Telecom Regulatory Review: Kentucky 2014
Posted: 30 Mar 2014
Date Written: March 28, 2014
“Telecom Regulatory Review: Kentucky 2014” addresses the careful balance that needs to be struck by regulators who want to both protect consumers and attract the sort of private investment that comes when localities signal they want fast broadband. Using the specific experiences in the states of Kentucky and Indiana, the co-authors find a direct nexus between a state’s regulatory climate and the level of investment that flows into the state to expand digital infrastructure.
The paper observes that advances in technology as well as a competitive revolution in the market for communications and information services have erased the rationale for POLR obligations, imposed decades ago to ensure voice phone service to all households and businesses in the state. While appropriate at a time when telephone service was considered a natural monopoly and consumers had little, if any, choice in providers, such obligations do not make sense in today’s vastly different competitive environment.
The paper observes that today’s market is characterized by robust competition among firms offering a range of services based on Internet protocol and wireless technologies. Indeed, consumers in Kentucky and across the United States have been replacing traditional wire line service with more powerful and versatile Internet-based services at an increasingly rapid pace. Simple wireline telephony is no longer the dominant technology for voice communications in Kentucky or elsewhere in the United States.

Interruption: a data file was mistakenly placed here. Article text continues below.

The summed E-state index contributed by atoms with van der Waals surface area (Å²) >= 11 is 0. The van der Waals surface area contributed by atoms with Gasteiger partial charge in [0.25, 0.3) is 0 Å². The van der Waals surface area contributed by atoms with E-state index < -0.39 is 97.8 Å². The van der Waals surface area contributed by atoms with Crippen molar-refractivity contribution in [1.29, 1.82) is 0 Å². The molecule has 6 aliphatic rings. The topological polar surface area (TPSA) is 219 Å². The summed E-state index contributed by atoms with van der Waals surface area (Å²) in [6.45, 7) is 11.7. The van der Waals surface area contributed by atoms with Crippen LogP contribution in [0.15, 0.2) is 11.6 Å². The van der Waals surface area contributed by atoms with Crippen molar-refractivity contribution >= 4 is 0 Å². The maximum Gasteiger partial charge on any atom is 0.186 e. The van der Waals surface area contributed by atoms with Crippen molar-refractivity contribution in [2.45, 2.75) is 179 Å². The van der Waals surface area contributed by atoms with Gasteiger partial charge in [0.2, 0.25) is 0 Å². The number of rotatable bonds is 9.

The paper finds that archaic POLR regulations and related rules add needless expense and limit the ability of traditional telephone providers to invest in the expansion of broadband services that would enhance economic growth in Kentucky. It cites to an earlier DPI study, which found that a 2006 deregulation initiative in Indiana, accelerated the deployment of DSL service in rural communities, boosted infrastructure investment and video competition, and also created new jobs. By eliminating outdated regulation that constrains investment, the paper argues that enactment of Senate Bill 99 would attract additional venture capital to Kentucky and create a climate of entrepreneurship.
Residents of rural Kentucky who purchase Internet-based services would be able to enjoy voice service via the Internet, but would allow others to retain traditional wireline voice service. Finally, the paper notes that, as a rule, the dire impacts on pricing and service availability predicted by opponents of deregulation in other states have simply not appeared.
The paper recommends that Kentucky eliminate unnecessary duplication with federal law, eliminate regulations that unfairly benefit some providers at the expense of others by imposing different regulatory obligations, and retain POLR requirements only in less-populated areas where robust voice competition likely does not exist or is still developing.
Keywords: Telecommunications, Policy, Deregulation
Suggested Citation: Suggested Citation